BigBen's Cyberbike can be picked up for as little as £100 if you hunt around, but make sure you buy the right version for your games console or TV (you'll need a Samsung Series 6000 TV or above from the 2012 or 2013 ranges if you don't have a Wii or PS3).

Bigben Cyberbike

Instead of recreating real-world routes, the Cyberbike is all about entertainment. In Cyclobooster you can ride through a village, canyon or forest avoiding obstacles (steering using the handlebars) and collecting coins. Popstar run off is even wackier: you control a popstar being chased through a city by crazy fans. Finally, there's a game where you control an ostrich and have to find its eggs.

When the weather is good enough to ride in the real world, one of the best cycling satnavs and activity trackers is the Garmin Edge 810. As well as providing all the functions of a normal bike computer, the 810 works with wireless sensors (such as a heart rate monitor and speed/cadence sensor) and can record your ride. It works with the free iPhone app, too.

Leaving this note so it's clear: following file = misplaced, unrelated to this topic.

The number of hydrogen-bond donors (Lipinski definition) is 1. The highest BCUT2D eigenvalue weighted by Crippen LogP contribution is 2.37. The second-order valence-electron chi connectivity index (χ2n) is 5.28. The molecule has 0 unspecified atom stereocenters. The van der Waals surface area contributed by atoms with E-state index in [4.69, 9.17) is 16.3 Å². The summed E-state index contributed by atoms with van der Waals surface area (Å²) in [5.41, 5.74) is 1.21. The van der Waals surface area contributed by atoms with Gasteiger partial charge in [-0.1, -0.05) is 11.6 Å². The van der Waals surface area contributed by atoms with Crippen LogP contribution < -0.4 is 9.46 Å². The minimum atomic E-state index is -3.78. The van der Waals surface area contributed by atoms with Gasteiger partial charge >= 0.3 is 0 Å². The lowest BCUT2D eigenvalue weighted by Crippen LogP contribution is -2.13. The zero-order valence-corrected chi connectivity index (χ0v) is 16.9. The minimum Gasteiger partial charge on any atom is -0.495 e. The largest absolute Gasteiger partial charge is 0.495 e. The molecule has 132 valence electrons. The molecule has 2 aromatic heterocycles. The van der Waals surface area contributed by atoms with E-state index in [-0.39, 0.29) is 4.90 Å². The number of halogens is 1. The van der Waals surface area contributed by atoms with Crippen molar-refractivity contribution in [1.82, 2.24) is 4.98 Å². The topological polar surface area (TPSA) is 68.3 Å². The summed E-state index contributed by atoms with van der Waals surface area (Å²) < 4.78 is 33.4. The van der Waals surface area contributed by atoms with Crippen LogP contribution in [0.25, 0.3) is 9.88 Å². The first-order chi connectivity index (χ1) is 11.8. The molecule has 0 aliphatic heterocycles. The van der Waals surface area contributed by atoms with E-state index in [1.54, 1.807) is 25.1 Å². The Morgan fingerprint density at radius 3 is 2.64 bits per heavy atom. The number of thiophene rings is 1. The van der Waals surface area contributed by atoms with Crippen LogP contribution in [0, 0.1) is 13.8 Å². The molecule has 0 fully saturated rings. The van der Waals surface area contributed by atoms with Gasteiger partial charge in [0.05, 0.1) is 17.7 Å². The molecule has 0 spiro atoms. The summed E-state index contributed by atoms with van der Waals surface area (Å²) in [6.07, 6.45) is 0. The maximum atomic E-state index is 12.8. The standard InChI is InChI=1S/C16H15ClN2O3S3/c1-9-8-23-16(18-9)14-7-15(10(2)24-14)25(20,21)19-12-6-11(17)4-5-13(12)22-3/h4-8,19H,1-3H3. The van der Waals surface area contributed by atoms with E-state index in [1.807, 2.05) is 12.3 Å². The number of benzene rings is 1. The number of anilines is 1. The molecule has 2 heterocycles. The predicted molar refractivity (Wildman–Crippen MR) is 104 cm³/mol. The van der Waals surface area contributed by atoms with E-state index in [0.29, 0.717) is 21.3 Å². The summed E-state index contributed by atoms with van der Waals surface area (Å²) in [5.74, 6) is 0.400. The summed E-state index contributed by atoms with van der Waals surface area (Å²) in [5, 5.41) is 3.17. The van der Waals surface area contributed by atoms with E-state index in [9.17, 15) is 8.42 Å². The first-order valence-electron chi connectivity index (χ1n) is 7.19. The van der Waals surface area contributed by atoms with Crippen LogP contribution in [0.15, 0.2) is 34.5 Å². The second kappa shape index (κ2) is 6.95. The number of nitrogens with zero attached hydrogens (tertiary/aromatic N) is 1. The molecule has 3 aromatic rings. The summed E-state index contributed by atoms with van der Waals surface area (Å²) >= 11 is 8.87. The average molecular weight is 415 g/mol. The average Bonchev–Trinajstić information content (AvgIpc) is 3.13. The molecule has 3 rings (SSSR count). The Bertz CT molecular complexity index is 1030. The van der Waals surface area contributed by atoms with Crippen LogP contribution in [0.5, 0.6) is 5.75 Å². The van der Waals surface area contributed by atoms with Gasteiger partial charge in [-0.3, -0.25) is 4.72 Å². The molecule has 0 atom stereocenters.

Garmin Edge 810

You can also use it as a traditional satnav for calculating routes and directing you, or you can plan a route in advance and upload it wirelessly to the 810. It has a 2.6in colour touchscreen which, unlike smartphone screens, is easily readable in direct sunlight. It's also waterproof and costs around £450 with the sensors.

Garmin Edge 500

If you're not bothered about wireless connectivity and apps, the Edge 800 is almost identical and costs closer to £300 with the sensors and basemap. You'll need a more detailed map for it to be any use as a satnav, though, and you have a choice of City Navigator street maps or using free maps from the Open Street Maps project.

There are also cheaper models in Garmin's Edge range, including the Edge 500 which has a mono screen and is available without sensors for £150.

Fitness gadgets: watches